Seven Qualities of an Effective Father – Part One

In 1992, the Executive Director of the National Center for Fathering, Ken R. Canfield, wrote a book entitled, “The Seven Secrets of Effective Fathering”.  Over the course of the next several Thursday blogs, I will share with you the things that I took away from Canfield’s work.  These were qualities that resonated with what I was already learning and applying within my own life as a father.

Effective Father Quality #1: An effective father considers himself important.

Some men think that they are not that important to the development of their children.  After all, it’s mom’s job.  In actuality, dads are vitality important to the growth and well-being of their children.

Let’s look at God as Father.  God desires us to relate to Him as Father.  The psalmist wrote, “Just as a father has compassion on his children, so the Lord has compassion on those who fear Him.” Psalm 103:13.  Jesus taught us to pray, “Our Father who art in heaven…”  Matthew 6:9.  If God is referred to as Father, then the role of father must be important and vital.

Some years ago, a study was conducted among Peace Corps volunteers.  Researchers took a random sample of volunteers and split them into two roughly equal groups: those who completed their tour commitments and those who returned home early because of “problems of adjustment and conduct (including psychiatric terminations).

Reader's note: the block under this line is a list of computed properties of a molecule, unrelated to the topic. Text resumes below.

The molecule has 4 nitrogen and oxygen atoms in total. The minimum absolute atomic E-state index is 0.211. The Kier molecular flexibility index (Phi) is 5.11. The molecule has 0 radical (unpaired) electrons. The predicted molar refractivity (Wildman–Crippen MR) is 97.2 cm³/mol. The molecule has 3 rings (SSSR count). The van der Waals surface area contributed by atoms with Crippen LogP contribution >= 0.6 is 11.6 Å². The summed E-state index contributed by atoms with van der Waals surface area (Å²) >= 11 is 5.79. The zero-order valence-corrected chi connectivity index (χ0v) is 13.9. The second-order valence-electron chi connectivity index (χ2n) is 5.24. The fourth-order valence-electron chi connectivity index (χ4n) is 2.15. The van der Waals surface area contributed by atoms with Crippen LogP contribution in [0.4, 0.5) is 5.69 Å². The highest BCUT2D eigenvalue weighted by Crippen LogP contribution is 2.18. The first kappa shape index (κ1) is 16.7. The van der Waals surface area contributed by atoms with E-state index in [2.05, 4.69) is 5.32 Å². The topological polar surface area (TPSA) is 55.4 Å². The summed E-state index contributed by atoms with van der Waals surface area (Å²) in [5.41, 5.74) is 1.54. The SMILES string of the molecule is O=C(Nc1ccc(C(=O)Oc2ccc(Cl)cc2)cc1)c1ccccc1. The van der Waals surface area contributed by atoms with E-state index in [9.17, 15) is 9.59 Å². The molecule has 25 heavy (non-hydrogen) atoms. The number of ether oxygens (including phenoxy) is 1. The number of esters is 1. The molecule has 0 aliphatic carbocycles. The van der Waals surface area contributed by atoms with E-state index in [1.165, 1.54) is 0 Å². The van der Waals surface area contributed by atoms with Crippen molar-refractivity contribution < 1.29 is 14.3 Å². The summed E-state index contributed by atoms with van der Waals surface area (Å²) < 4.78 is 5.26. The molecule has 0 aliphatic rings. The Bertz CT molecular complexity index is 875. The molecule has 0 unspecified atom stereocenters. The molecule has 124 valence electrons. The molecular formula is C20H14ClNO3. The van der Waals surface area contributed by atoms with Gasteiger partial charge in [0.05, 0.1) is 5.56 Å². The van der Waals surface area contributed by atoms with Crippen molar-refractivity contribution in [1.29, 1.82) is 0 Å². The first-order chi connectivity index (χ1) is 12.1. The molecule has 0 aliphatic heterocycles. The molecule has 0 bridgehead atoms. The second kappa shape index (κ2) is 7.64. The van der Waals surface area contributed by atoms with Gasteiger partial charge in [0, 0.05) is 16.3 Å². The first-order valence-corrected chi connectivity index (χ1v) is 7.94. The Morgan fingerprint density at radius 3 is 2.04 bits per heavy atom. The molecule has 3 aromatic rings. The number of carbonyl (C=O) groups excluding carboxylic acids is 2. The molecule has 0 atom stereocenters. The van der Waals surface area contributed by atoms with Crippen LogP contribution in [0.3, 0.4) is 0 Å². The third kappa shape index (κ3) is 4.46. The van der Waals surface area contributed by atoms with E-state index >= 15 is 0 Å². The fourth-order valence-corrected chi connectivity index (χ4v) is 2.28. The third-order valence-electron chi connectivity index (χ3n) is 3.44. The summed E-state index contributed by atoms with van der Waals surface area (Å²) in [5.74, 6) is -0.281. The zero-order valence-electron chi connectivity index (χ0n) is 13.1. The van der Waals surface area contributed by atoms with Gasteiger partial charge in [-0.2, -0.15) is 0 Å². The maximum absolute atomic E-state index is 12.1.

Unlike many studies, this one was nearly unaffected by the volunteers’ race or socioeconomic background.  Almost all of them were college graduates from white, middle-class families.  The study did not differentiate between reasons of father absence, “psychological” instead of physical absence, age at separation, or other father figures who may have stepped in.  So an “absent” father was said to be one who was away from the child’s residence, for whatever reason, during at least the child’s tenth through fifteenth years.

The results were startling.  Of the people who completed their duties, 9% came from absent-father backgrounds; but among those who came home early, 44% had absent fathers.  The study was repeated, and again there was a wide gap of difference: 14% and 44%.* 

The results of study after study yields that same conclusion: Children need their fathers.

Fathers are important to their children because they are different from their mothers.  Fathers are normally concerned with tangibles; “thing” or “gadget” directed; task-oriented or goal-oriented; strives for completion and believes that the doing is secondary. 

Mothers are usually more comfortable with intangibles, relationship directed, process-oriented and enjoy the moment, the doing; completion is secondary.*

Your child will learn certain things from father and certain things from mother.  When one parent is absent, the child’s learning curve is skewed toward the other parent. 

Dads, you are important.  Remember this, before any father can become effective, he has to believe that he is vital to the development of his children.

You are absolutely critical to the parenting process in the life of a child.  There are certain things only you can do for your children. 

Something to think about…


*Citation: Peter Suedfeld, “Paternal Absence and Overseas Success of Peace Corps Volunteers,” Journal of Consulting Psychology (1967: 31:424-25). 

**Citation: Dr. Frank Minirth, The Father Book, Thomas Nelson Publishers, Nashville, TN, 1992, p. 40.